- The Lock icon indicates an encrypted connection. If you play SparkChess online through a secure HTTPS connection, the connection to the multiplayer server is required to be SSL-encrypted as well. Otherwise we don’t encrypt connections because encryption slows down the communication a bit. Given the nature of a multiplayer chess game, we believe encryption is not necessary. If you think we should always encrypt connections, please let us know.
How does filtering work in multiplayer?
Because the number of available players is changing constantly, Full Version owners may filter the Invitation list based on their preferences.
Currently the following filters are available:
- by score: with this filter enabled, only players within 10% of your score will be shown. So if you have 1000 points, you’ll see only players with at least 900 points and at most 1100 points.
- by subnet: The filtering is done by IP address. Only players with IP addresses from your “virtual neighborhood” are shown (technically speaking it’s a Class-C subnet). This usually means only players from the same building or block, although it depends on your Internet provider. This mode is perfect when you want to play with a coworker or at home with another person in the same house.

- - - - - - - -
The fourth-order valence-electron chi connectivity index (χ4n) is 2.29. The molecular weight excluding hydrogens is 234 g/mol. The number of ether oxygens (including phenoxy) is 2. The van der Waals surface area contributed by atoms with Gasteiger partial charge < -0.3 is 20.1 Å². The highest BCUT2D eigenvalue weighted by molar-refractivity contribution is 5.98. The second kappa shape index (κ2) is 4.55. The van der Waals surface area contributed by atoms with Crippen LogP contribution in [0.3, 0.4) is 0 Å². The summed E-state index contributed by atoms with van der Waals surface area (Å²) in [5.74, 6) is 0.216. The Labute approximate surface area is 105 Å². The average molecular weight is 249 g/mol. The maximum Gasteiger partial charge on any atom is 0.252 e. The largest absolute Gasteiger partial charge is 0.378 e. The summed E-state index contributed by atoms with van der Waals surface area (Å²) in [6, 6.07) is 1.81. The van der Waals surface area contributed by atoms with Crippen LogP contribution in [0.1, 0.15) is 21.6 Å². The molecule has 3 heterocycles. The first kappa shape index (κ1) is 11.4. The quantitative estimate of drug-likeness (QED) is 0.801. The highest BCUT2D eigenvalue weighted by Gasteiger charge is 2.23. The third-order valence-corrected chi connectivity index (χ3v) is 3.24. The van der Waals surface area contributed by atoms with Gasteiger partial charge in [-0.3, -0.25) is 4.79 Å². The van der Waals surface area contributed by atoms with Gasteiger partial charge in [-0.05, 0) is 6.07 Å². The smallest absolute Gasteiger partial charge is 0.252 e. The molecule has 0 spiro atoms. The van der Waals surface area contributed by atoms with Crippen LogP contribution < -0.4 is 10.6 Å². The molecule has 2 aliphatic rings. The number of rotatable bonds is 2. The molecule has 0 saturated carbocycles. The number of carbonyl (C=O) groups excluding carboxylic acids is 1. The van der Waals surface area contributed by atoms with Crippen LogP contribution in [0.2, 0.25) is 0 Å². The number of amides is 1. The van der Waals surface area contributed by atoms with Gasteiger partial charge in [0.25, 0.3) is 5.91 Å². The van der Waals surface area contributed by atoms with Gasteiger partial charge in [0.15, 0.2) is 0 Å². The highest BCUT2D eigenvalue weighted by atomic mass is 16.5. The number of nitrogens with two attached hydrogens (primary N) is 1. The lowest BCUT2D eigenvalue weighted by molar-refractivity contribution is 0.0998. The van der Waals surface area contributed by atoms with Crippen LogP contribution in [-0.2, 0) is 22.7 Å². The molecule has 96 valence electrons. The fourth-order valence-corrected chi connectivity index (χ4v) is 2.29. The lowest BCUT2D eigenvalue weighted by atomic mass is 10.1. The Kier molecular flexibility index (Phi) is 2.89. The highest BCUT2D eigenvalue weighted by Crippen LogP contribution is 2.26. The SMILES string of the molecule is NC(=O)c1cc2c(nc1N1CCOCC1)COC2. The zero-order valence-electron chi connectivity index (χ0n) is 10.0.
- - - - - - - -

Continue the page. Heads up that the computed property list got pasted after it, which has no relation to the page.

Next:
- by country: only players determined to be in the same country as you are shown. This method may not be always available. Players who’ve just created accounts may not have their country determined yet.
We should mention that your location (both the IP and the country) are safe. Another player cannot learn your location.
Did my account disappear?
Free accounts may be removed if unused for prolonged periods. From time to time we purge inactive accounts. The “grace period” is dynamic and calculated based on many factors. We do want to reward active users and we need to conserve resources (storage is not free and having a few Gb of unused accounts doesn’t help); we also need to backup the databases and maintain them, which requires more CPU power.
Accounts may also be removed if they contain offensive names.